In just the past few years just about every state has revamped how their teachers are evaluated. In 2010 the vast majority of teachers were evaluated by being observed for 45 minutes every couple years. Now, most teachers are evaluated annually based on multiple measures of their effectiveness. Although these new comprehensive evaluation systems have the opportunity to significantly impact the overall quality of our nation’s teachers, a new report from Bellwether Education Partners shows that they are still in need of improvement.
While these new evaluation systems are superior to previous evaluation systems, the report points out there is still room for improvement and provide five major findings with lessons for policymakers:
- Districts are starting to differentiate between poor, fair, and great educator performance, rather than treating all teachers as interchangeable widgets.
- Schools are using higher-quality classroom observation rubrics to provide teachers with better, timelier feedback.
- Despite state policy changes, many districts still don’t factor student growth into teacher evaluation ratings.
- Districts have wide discretion even under “statewide” evaluation systems—meaning that evaluation systems within the same state may look very different from one another.
- Districts continue to ignore performance when making decisions about teacher hiring, compensation, tenure, and dismissal.
As you can see “district” is explicitly mentioned in four of the five lessons and the fifth lesson about classroom observations typically falls under the domain of districts as well. This pretty much means the success or failure of these new evaluation systems depends in large part on our nation’s school boards as they are the policymakers at the district level. As the report points out, even in states that mandate the use of a statewide evaluation system school districts have significant discretion over how their teachers are evaluated.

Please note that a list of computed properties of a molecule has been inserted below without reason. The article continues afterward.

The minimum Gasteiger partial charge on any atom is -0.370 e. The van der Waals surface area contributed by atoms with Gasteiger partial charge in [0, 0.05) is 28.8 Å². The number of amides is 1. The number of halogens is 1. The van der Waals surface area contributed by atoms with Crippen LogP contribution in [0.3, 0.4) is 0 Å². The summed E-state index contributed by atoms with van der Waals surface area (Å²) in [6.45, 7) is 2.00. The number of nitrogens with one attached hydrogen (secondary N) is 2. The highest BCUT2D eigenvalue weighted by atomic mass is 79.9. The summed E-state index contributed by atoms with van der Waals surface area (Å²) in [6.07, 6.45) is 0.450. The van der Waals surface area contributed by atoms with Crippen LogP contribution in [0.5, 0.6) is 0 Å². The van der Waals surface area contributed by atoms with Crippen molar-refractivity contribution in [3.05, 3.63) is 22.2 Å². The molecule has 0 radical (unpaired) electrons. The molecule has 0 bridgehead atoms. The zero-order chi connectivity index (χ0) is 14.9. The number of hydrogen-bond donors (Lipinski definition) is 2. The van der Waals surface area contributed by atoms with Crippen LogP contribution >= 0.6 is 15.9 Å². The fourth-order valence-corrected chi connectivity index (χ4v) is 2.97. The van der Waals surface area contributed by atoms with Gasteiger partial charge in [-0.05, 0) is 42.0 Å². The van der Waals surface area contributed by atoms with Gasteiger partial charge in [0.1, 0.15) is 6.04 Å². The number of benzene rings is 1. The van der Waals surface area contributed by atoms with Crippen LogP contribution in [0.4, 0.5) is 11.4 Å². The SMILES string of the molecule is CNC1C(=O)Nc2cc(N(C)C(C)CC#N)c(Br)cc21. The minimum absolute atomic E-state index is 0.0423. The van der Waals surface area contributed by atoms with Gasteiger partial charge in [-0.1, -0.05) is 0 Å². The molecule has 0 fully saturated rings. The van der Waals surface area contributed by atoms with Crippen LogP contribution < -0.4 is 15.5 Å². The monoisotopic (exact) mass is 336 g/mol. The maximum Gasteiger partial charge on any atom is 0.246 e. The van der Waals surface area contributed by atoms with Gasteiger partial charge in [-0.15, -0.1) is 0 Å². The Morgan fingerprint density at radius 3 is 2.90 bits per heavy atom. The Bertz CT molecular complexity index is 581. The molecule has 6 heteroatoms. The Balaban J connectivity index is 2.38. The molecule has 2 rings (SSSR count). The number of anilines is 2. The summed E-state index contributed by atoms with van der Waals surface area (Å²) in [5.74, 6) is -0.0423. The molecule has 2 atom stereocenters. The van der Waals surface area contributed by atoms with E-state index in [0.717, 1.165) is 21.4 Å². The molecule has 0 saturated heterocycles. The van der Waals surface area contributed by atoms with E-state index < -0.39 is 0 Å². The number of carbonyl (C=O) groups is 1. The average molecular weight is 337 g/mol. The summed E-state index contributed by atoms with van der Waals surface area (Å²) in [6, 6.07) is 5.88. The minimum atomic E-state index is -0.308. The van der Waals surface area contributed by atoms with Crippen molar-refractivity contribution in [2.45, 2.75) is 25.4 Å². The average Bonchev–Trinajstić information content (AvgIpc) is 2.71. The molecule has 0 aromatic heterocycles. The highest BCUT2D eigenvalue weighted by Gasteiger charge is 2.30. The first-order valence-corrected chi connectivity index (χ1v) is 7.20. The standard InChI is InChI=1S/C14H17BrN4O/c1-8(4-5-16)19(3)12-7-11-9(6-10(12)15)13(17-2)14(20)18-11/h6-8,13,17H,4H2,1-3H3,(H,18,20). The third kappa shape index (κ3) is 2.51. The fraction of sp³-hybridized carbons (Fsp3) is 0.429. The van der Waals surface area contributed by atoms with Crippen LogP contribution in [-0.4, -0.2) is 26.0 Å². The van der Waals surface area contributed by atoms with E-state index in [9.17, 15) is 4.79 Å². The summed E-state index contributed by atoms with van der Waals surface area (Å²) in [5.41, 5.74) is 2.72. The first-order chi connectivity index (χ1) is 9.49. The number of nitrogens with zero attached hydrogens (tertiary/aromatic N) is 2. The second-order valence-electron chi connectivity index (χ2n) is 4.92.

As I argue in our report Trends in Teacher Evaluations it is imperative that districts have flexibility in how they evaluate their teachers. And it is good to see that this is the case, as the Bellwether report stated, “Evaluation reform has not meant the end of local discretion.”
While flexibility is necessary, districts also need support too. Few districts have the resources and expertise to implement an accurate and effective teacher evaluation system on their own. Districts need support from their states to help them align these new evaluation systems to the unique needs of their district.
While responsibility for designing teacher evaluation systems was originally placed on states, this new report clearly shows that these new teacher evaluation systems will only be successful if school boards are provided the resources not only to implement these evaluation systems but also to provide professional development opportunities that are aligned with the results of each teacher’s evaluation. Without proper support for districts, teacher evaluations are unlikely to have much of an impact on the quality of our nation’s teachers. – Jim Hull